Considering the bizarre parochialism displayed by Wright in his comments, I think McDowell’s response is the best one: to simply ignore this provincialism.

  2. By “deflationary” I take it you mean that the analytic/continental divide is a social function (citation networks, mentoring/patronage relations, association membership and allegiance).

    I always thought that a serious difference in philosophical substance was that Continentals are much more interested in thinking about and/or through the historicity of their own and other philosopher’s work. Not that they are better at or more concerned with the history of philosophy, but they are much more likely to take seriously Hegel’s claim that the history of philosophy is philosophy. Analytics tend to not take that idea very seriously at all–not even McDowell and Brandom, I think, for all their sensitivity to the post-Kantian trajectory through Hegel and Heidegger. Even that should not be taken to mark out some difference between two essential types, but suggest the way two traditions have gone on.

    When, in some imagined future, there is a substantial bridging or rapprochment between analytic and continental philosophy–just what might the payoff, intellectually, be?

    • Or will it be like the Rapture, with philosophers disappearing into philosopher’s heaven, copies of Language, Truth, and Logic and Totality and Infinite eeriely abandoned?

    • When, in some imagined future, there is a substantial bridging or rapprochment between analytic and continental philosophy–just what might the payoff, intellectually, be?

      Good question. I have more to say about the intellectual upshot of all of this, but for now, I’ll simply say make a typically Continental response (allusive, nebulous and cryptic, of course0. I don’t think any complete rapprochement is actually possible or desirable. However that said, perhaps engagement across the divide might help to “liberate” both “cultures” or ‘camps’ of the methodological cloistering that often perverts theorizing, even across fields. I worry that this sounds too pollyanna, however.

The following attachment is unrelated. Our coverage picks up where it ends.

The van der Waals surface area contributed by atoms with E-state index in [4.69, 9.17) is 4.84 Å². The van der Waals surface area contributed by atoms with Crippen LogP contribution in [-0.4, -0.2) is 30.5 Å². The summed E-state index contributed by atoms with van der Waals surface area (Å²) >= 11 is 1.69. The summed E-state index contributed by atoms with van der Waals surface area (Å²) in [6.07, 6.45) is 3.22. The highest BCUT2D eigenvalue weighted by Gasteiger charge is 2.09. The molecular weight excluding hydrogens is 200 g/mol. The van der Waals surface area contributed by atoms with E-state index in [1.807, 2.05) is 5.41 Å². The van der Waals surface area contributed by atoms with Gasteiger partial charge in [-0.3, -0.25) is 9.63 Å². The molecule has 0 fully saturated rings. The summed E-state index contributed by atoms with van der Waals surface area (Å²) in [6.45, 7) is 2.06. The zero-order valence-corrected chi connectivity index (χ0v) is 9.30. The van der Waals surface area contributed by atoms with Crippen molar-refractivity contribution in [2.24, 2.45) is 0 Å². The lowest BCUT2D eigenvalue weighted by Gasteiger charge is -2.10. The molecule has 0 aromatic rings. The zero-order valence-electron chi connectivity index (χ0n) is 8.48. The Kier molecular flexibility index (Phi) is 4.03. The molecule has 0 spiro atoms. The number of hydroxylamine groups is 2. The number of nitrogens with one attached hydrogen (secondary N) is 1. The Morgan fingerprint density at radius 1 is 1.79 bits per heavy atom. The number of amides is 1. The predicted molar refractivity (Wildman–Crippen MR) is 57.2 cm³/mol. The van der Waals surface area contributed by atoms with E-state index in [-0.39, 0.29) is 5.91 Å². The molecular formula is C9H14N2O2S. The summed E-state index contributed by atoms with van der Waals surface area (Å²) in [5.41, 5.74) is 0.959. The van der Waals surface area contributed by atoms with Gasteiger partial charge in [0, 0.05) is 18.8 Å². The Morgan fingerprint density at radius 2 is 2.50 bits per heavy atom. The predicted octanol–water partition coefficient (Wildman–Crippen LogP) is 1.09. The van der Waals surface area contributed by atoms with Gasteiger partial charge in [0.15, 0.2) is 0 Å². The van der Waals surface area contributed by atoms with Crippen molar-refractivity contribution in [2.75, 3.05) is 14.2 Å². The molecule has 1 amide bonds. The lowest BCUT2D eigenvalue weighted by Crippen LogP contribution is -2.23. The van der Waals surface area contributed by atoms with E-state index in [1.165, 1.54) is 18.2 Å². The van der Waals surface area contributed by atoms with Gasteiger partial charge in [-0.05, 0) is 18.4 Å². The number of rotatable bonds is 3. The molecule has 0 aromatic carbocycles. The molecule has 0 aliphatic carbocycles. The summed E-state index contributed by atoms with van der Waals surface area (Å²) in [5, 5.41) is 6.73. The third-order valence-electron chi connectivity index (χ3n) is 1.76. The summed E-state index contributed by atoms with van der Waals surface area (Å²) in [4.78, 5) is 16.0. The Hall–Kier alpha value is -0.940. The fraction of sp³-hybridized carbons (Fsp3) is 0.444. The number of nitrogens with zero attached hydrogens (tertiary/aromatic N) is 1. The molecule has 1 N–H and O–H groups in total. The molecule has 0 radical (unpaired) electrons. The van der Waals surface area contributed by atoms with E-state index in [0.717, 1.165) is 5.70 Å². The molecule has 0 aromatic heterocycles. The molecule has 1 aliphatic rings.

• “I don’t think any complete rapprochement is actually possible or desirable.”

        “cloistering that often perverts theorizing”

        It seems to me that bridging the gap can pervert theorizing as well. One problem is that many of the attempts at bridging are hilariously ham-fisted. I could swear I once saw a paper about a Levinasian approach to business ethics (a heavily analytic field in terms of its philosophical content). Now, I’m no Levinas scholar, but this just does not seem to work; in analytic terms, Levinas seems like more of a metaethicist than a normative ethicist–I mean that’s the analogy I would draw. Which is like writing a paper on quasi-realist business ethics. Which is nuts.

        I’m sure that there are cargo cult cases like this that go from the analytic to the continental, I just can’t think of one off-hand.

  3. Its not that there is a new idea to be gained from the rapprochement of two traditions. Its that many ideas are stymied by the artificial boundaries.

  4. Perhaps the outcome of a rapprochement would be an easing of the half-true stereotypes that are displayed by each side. Anayltical philosophers will look less like Brains from Thunderbirds and start wearing flamboyant cravats, as well as appreciating the socio-historical contexts of philosophical thought a little more. Continental philosophers will simply cease to think that they understand absolutely everything.

    Or maybe they will merge into one tyrannosaurus philosophicus, some kind of terrible world-devouring ego, with tiny arms.

    Really, I would like to see a rapprochement because Chakira is right: ideas are generally stymied by these boundaries. Nothing wrong with Polyanna either. Not only does she cheer you right up, you’re so energised you can drown the little love afterwards.